David C. Peltier, of Thibodaux, is an LSU fan who knows where to draw the line:
"After a deer suffered its unfortunate demise when I was traveling though Mississippi returning from the LSU-Vanderbilt football game a few weeks back, I was stuck with a bright 'Florida Gator orange' Dodge as a replacement vehicle.
"This morning the rental company was kind and let me switch to a silver Ford SUV after I complained about having to take the 'Orange Monster' to the LSU-Florida game this weekend."
Richard Fossey, of Baton Rouge, continues our Coors beer discussion:
"My friend Don from Breaux Bridge drinks Coors Light beer and only Coors Light beer.
"But when he went to Ireland with his wife Dianne, he found that the Irish don't appreciate light beer as much as the Americans, and they don't sell it anywhere. Most of them drink Guinness.
"So Don went into a pub in Dublin and told the bartender, 'I know you don't sell American light beer, but serve me the closest thing you have to a Coors Light.'
"'Certainly, sir,' the bartender replied coldly. In a few minutes, he came back and served Don a glass of water."
Cliff Gillio adds to our seemingly endless discussion of Coors beer with this comment:
"A contributor to the Monday column wrote that Coors is produced in 8 breweries.
"I have an LSU grad nephew who worked at both the Miller brewery in Milwaukee and the Golden, Colorado, brewery, so I learned that Coors Light 'Silver Bullets' are produced in both, but Banquet is only produced in Golden.
"Coors keeps 'Brewed in Golden Colorado with Rocky Mountain Water' on their Banquet packaging. The 'import' efforts in the ‘70s and ‘80s were for Banquet, not Silver Bullets."
Business Insider's website says that the company does indeed claim that Banquet is brewed only in Golden, Colorado.
And the site adds that in 2016 a Florida man sued the company, claiming that ads about "Rocky Mountain spring water," etc., induced him to buy the more expensive Coors Light over other beers.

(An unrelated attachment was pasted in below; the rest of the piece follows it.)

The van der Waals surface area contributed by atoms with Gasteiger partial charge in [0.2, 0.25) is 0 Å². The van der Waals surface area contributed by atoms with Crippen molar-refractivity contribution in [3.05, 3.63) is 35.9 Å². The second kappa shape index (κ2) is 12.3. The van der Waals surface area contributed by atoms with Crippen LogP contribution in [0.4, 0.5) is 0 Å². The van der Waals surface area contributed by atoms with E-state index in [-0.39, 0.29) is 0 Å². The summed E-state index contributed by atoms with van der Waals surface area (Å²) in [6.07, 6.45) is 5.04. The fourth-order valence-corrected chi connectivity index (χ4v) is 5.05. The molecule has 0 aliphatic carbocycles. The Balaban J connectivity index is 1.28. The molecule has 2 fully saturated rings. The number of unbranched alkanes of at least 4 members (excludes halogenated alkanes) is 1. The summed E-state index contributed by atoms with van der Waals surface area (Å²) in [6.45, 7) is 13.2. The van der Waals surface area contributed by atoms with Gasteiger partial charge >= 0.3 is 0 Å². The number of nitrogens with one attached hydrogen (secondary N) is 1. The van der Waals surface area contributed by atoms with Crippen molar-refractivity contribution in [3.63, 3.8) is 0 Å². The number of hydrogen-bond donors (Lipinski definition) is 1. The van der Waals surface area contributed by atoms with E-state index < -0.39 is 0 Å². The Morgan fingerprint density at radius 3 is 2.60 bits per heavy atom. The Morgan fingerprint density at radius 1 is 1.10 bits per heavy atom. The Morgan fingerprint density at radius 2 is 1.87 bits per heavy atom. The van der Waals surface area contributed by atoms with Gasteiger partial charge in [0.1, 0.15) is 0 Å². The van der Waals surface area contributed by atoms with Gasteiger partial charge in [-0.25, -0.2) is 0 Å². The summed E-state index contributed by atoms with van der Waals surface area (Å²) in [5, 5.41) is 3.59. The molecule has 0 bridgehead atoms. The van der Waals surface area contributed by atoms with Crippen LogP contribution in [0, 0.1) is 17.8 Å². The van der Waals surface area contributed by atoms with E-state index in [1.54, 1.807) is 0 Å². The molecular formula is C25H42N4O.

He claimed he was dismayed to learn that Coors Light was brewed in other places, hence the suit.
Notice I said a Florida guy…
Blowin' in the street
Martin Audiffred, of Mandeville, asks, "Do you think people who use lawn blowers believe that what they are blowing will disappear?
"Do they not understand that it will go on the street, in the drainage, in the neighbors' yards, and even on my car as I pass by?
"Get a rake and pick it up!"
(As I've mentioned before, my wife Lady Katherine says leaf blowers are a guy thing, satisfying a guy's love of loud machines, whether they're useful or not. She says that's why you seldom see a woman using one of them.)
Trip from hell
In our Nostalgia Corner, Gertie M. Beauford recalls travel difficulties during World War II:
"My mom traveled on a hot Trailways bus from Baton Rouge to Natchez with me and my little brother — 3 of us in a 2-person seat — and no AC.
"The aisles were full of standing soldiers on leave. My little brother mostly laid on the floor and screamed. When we finally got home, Mom put us all directly to bed!"
Special People Dept.
- Matilda "Tina" Harrell celebrates her 97th birthday Wednesday, Oct. 9.
- Richard Pastorek celebrates his 95th birthday Wednesday, Oct. 9. He is a Navy veteran, serving in the Pacific Theater during World War II.
- Didier “Bobby” and Dorothy Hebert, of Lafayette, celebrate 74 years of marriage Wednesday, Oct. 9.
Our Tuesday revelation that Metairie doesn't want squirrels in its parks brought several comments about the little rodents. For example:
Lois Shofstahl says, "Just do not relocate them to Green Leaves in Mandeville.
"WE are the animals in cages that they watch while making a mess munching on pine cones and teething on my yard furniture."
Glenn Fuselier, of Morgan City, offers a typical Louisiana solution to the squirrel situation:
"How to relocate trapped squirrels:
"First, you make a roux…"